Wine and Drink in Bulgaria
Find out about the different Bulgarian wines; their classifications, different grape varieties and the regional specialities...
The history of wine production in Bulgaria goes back to Thracian times. More recently, the mass production of wine that took place under the Soviet era has given way to a production of a higher quality product, and Bulgarian wine is gaining a reputation throughout the world.
Wine Growing Regions
There are five distinct wine producing regions in Bulgaria, each has a distinctly different climate lending itself to the development of different varieties.
- The Danubian Plain in north Bulgaria
- The Black Sea Coast on the east
- Rose Valley (Sub-Balkan region)
- The Thracian Plains in the south
- The Struma Valley in the south west
The wine produced in the north is particularly known for its Gamza, a light red table wine. It also grows well-known varieties, Merlot, Cabernet Sauvignon, Chardonnay, Riesling and Sauvignon Blanc.
Black Sea Coast
Over half of the vines used in the production of Bulgarian wine are grown in this region as the climate is particularly suited to the production of sweeter white wines. Thirty percent of Bulgarian vineyards are located here, in particular in the areas of Targovishte, Preslav and Strandja. Some of the most well-know Black Sea wines are the local Dimyat and Misket, also Traminer, Riesling, Sauvignon Blanc and Gewürztraminer.
Situated south of Stara Planina and north of Plovdiv, this small wine-growing region is also renowned for its rose essence. Most of the wines produced are dry whites and the region is particularly well-known for its Misket grape variety that grows better here than anywhere else in Bulgaria.
The region starts just south of Stara Planina and spreads to the Maritsa river and Sakar mountain range and has a hot and dry climate. The Bessa Valley has a history of wine making that goes back to the times of the Thracian tribes, 500 BC. The most famous Bulgarian wine, the mavroud is produced here as well as merlot, pamid, cabernet-sauvignon and muscatel.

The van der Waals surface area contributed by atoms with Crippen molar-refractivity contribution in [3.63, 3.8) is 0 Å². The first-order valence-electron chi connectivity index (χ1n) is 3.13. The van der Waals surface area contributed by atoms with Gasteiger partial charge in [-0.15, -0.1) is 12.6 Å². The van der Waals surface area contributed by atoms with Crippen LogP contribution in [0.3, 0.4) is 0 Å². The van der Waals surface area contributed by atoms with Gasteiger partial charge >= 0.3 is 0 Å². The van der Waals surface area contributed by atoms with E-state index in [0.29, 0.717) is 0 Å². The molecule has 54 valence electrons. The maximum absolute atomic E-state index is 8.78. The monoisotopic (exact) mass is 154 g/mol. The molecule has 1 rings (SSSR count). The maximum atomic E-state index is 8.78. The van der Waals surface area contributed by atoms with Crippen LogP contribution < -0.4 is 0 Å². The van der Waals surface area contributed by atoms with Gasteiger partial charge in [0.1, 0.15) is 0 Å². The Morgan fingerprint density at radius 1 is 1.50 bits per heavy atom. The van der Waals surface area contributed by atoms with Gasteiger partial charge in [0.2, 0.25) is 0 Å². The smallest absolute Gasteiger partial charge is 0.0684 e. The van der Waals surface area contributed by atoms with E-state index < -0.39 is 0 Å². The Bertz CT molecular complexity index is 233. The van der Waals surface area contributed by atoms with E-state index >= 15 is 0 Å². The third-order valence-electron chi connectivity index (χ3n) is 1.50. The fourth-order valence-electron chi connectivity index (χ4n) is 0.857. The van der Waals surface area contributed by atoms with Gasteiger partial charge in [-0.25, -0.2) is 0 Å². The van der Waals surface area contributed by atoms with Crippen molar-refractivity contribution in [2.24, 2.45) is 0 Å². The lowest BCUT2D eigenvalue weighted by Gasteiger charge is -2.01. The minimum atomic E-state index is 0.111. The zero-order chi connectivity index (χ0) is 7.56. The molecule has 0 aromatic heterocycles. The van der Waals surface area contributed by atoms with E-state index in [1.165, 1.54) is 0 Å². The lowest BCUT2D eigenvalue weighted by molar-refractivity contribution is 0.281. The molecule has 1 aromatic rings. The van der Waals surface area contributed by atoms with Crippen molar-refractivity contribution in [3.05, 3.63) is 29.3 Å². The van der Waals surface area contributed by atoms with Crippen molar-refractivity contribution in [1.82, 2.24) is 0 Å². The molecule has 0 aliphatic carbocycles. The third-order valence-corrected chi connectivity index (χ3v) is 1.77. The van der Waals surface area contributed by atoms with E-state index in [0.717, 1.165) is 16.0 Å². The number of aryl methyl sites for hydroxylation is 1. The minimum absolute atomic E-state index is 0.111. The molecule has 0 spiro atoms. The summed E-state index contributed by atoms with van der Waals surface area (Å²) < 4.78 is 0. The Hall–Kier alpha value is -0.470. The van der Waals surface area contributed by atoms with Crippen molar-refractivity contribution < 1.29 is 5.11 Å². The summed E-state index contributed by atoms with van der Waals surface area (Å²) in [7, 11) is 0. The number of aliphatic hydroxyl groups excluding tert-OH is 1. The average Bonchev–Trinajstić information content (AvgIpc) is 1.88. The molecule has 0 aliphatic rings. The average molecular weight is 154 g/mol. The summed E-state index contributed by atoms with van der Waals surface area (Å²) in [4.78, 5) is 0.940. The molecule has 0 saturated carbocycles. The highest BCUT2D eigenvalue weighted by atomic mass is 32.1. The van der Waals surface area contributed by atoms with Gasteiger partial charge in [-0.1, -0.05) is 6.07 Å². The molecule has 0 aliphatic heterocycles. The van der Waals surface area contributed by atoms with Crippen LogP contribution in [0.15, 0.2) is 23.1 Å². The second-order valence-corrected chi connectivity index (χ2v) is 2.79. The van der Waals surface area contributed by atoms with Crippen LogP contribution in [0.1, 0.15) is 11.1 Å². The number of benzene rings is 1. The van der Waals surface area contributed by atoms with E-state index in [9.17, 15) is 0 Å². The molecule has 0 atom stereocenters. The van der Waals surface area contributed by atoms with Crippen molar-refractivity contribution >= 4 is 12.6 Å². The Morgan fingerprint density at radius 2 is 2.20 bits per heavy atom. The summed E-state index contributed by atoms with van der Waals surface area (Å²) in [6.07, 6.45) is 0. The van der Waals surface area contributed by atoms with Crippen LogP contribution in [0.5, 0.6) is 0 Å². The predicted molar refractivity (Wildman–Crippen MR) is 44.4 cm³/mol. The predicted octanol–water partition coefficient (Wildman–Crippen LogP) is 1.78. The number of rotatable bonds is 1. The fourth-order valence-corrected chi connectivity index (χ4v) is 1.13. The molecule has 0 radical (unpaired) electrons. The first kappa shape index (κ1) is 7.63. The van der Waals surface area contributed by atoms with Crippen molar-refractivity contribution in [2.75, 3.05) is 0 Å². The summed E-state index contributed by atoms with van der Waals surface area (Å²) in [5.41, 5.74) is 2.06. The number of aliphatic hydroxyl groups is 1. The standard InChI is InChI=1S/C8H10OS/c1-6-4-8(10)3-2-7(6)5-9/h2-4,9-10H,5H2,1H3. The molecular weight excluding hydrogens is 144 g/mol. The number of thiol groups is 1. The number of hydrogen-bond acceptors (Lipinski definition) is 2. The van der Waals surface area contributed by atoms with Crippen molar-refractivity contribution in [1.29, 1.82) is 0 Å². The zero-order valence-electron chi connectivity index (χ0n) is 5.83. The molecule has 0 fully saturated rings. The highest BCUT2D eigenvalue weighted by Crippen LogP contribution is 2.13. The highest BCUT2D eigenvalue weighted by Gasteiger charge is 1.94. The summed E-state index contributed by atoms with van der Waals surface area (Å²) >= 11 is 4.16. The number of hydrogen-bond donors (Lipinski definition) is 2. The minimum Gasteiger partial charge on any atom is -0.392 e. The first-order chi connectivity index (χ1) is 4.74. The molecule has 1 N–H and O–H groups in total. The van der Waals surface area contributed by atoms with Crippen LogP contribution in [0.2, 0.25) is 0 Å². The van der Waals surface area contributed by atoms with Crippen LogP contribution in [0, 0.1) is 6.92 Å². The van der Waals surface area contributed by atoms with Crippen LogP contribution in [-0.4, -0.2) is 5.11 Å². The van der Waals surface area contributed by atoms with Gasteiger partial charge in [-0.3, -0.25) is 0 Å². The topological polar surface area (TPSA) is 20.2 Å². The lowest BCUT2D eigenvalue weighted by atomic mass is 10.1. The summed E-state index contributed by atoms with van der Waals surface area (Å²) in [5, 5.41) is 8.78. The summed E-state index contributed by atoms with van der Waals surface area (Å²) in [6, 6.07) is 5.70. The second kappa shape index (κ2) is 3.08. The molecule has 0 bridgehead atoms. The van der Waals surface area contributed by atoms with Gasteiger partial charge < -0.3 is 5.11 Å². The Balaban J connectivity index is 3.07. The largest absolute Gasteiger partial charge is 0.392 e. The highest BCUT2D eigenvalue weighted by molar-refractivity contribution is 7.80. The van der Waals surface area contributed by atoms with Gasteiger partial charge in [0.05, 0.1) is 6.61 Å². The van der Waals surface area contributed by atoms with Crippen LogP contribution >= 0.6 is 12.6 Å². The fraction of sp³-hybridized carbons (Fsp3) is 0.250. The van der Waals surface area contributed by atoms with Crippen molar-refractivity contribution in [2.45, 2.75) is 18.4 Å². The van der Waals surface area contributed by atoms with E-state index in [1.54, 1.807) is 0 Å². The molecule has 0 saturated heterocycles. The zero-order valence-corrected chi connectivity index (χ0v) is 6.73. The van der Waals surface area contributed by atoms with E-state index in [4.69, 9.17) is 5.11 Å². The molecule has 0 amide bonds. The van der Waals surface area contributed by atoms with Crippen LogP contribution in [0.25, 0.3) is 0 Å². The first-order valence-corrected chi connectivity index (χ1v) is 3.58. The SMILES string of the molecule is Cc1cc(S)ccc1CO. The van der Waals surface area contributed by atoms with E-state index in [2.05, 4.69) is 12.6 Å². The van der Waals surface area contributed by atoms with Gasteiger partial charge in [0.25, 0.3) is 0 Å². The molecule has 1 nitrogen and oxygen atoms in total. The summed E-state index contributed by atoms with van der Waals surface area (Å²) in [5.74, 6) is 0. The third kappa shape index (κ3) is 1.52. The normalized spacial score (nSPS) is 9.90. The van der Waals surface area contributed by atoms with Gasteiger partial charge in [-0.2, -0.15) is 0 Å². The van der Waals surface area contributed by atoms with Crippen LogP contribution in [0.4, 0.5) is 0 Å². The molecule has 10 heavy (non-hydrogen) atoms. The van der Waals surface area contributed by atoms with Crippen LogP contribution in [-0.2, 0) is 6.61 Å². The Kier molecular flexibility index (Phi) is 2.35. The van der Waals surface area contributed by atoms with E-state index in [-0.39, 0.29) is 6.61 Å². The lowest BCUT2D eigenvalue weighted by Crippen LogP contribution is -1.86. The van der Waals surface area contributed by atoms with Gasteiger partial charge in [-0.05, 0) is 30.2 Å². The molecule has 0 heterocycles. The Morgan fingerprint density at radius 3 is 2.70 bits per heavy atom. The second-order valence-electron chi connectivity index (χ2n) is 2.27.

Only six percent of all Bulgarian vineyards can be found in this region, however, it has a reputation for producing some of the best wines in the country. The famous melnik (Shiroka Melnishka Roza) is produced here, a wine conserved in trogdolyte caves that improves over time. Other grape varieties grown here include the keratzouda, which is grown in the village of Kresna, between Blagoevgrad and Sandanski. The region also produces merlot and cabernet-sauvignon.
A wine known as No Man's Land is also produced here, from vines that grow in the once forbidden frontier zone that separates Bulgaria and Greece.
One of the most popular alcoholic beverages in Bulgaria is the fruit brandy rakia (?????) - a grappa-style liquor. A number of different varieties exist, made from grapes, plums, peaches, apples, figs, cherries, apricots, quince or mulberry. It has an alcohol content of around 40 percent, however, home-made varieties can be 60 percent or even more.
Drunk from special, small classes, rakia is traditionally served in Bulgaria with pickled vegetables and shopska salad.
Beer in Bulgaria was practically unknown before the liberation of Bulgaria in the late 19th century. Bulgaria now produces quite a number of beers; many of the breweries are owned by foreign beer companies.
Popular Bulgarian beers include Zagorka, Kamenitza, Astika, Shumensko, Plevensko, Stolichno, Pirinsko and Burgasko.